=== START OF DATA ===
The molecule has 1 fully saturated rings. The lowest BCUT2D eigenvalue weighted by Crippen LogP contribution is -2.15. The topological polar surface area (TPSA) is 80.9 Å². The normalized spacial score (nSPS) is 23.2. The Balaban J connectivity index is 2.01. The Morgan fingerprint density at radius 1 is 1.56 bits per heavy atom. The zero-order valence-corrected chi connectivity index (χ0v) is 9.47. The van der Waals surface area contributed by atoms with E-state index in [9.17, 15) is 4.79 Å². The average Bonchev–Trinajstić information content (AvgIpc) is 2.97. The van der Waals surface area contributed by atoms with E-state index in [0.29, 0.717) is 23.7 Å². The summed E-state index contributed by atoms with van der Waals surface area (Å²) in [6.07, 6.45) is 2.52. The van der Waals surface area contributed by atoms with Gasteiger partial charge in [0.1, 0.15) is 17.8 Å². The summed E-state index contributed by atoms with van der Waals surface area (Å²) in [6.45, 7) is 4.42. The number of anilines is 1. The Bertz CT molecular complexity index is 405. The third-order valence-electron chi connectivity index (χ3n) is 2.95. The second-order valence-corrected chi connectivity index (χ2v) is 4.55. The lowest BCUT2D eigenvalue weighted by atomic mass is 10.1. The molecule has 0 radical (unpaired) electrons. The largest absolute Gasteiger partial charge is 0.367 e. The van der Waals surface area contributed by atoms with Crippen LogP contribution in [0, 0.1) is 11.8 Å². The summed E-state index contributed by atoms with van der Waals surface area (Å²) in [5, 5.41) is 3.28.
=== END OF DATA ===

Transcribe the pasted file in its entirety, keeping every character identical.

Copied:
The molecule has 1 fully saturated rings. The lowest BCUT2D eigenvalue weighted by Crippen LogP contribution is -2.15. The topological polar surface area (TPSA) is 80.9 Å². The normalized spacial score (nSPS) is 23.2. The Balaban J connectivity index is 2.01. The Morgan fingerprint density at radius 1 is 1.56 bits per heavy atom. The zero-order valence-corrected chi connectivity index (χ0v) is 9.47. The van der Waals surface area contributed by atoms with E-state index in [9.17, 15) is 4.79 Å². The average Bonchev–Trinajstić information content (AvgIpc) is 2.97. The van der Waals surface area contributed by atoms with E-state index in [0.29, 0.717) is 23.7 Å². The summed E-state index contributed by atoms with van der Waals surface area (Å²) in [6.07, 6.45) is 2.52. The van der Waals surface area contributed by atoms with Gasteiger partial charge in [0.1, 0.15) is 17.8 Å². The summed E-state index contributed by atoms with van der Waals surface area (Å²) in [6.45, 7) is 4.42. The number of anilines is 1. The Bertz CT molecular complexity index is 405. The third-order valence-electron chi connectivity index (χ3n) is 2.95. The second-order valence-corrected chi connectivity index (χ2v) is 4.55. The lowest BCUT2D eigenvalue weighted by atomic mass is 10.1. The molecule has 0 radical (unpaired) electrons. The largest absolute Gasteiger partial charge is 0.367 e. The van der Waals surface area contributed by atoms with Crippen LogP contribution in [0, 0.1) is 11.8 Å². The summed E-state index contributed by atoms with van der Waals surface area (Å²) in [5, 5.41) is 3.28.